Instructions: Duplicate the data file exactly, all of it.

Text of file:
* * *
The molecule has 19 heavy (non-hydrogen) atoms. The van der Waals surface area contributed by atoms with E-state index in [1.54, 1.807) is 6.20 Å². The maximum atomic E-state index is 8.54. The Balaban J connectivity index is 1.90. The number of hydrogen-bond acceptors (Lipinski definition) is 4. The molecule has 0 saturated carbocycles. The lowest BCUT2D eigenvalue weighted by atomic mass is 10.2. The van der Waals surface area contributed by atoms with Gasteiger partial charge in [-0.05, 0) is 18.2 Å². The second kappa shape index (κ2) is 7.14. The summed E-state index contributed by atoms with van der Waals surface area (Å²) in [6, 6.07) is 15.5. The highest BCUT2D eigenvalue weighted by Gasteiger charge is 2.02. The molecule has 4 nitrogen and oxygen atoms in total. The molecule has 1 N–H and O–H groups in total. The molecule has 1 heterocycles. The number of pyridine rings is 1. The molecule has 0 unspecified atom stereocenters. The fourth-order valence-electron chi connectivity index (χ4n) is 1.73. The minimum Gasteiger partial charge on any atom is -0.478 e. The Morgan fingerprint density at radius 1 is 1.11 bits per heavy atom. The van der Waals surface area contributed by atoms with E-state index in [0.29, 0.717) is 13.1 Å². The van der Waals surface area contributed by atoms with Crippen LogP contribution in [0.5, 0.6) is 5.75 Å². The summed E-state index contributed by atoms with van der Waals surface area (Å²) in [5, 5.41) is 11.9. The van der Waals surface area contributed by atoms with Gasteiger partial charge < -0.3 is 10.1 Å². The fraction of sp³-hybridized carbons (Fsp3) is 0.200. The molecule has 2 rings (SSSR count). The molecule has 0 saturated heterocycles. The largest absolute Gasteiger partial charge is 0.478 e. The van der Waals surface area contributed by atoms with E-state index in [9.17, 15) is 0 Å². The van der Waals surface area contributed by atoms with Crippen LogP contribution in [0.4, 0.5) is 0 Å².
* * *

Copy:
The molecule has 19 heavy (non-hydrogen) atoms. The van der Waals surface area contributed by atoms with E-state index in [1.54, 1.807) is 6.20 Å². The maximum atomic E-state index is 8.54. The Balaban J connectivity index is 1.90. The number of hydrogen-bond acceptors (Lipinski definition) is 4. The molecule has 0 saturated carbocycles. The lowest BCUT2D eigenvalue weighted by atomic mass is 10.2. The van der Waals surface area contributed by atoms with Gasteiger partial charge in [-0.05, 0) is 18.2 Å². The second kappa shape index (κ2) is 7.14. The summed E-state index contributed by atoms with van der Waals surface area (Å²) in [6, 6.07) is 15.5. The highest BCUT2D eigenvalue weighted by Gasteiger charge is 2.02. The molecule has 4 nitrogen and oxygen atoms in total. The molecule has 1 N–H and O–H groups in total. The molecule has 1 heterocycles. The number of pyridine rings is 1. The molecule has 0 unspecified atom stereocenters. The fourth-order valence-electron chi connectivity index (χ4n) is 1.73. The minimum Gasteiger partial charge on any atom is -0.478 e. The Morgan fingerprint density at radius 1 is 1.11 bits per heavy atom. The van der Waals surface area contributed by atoms with E-state index in [0.29, 0.717) is 13.1 Å². The van der Waals surface area contributed by atoms with Crippen LogP contribution in [0.5, 0.6) is 5.75 Å². The summed E-state index contributed by atoms with van der Waals surface area (Å²) in [5, 5.41) is 11.9. The van der Waals surface area contributed by atoms with Gasteiger partial charge < -0.3 is 10.1 Å². The fraction of sp³-hybridized carbons (Fsp3) is 0.200. The molecule has 2 rings (SSSR count). The molecule has 0 saturated heterocycles. The largest absolute Gasteiger partial charge is 0.478 e. The van der Waals surface area contributed by atoms with E-state index in [9.17, 15) is 0 Å². The van der Waals surface area contributed by atoms with Crippen LogP contribution in [0.4, 0.5) is 0 Å².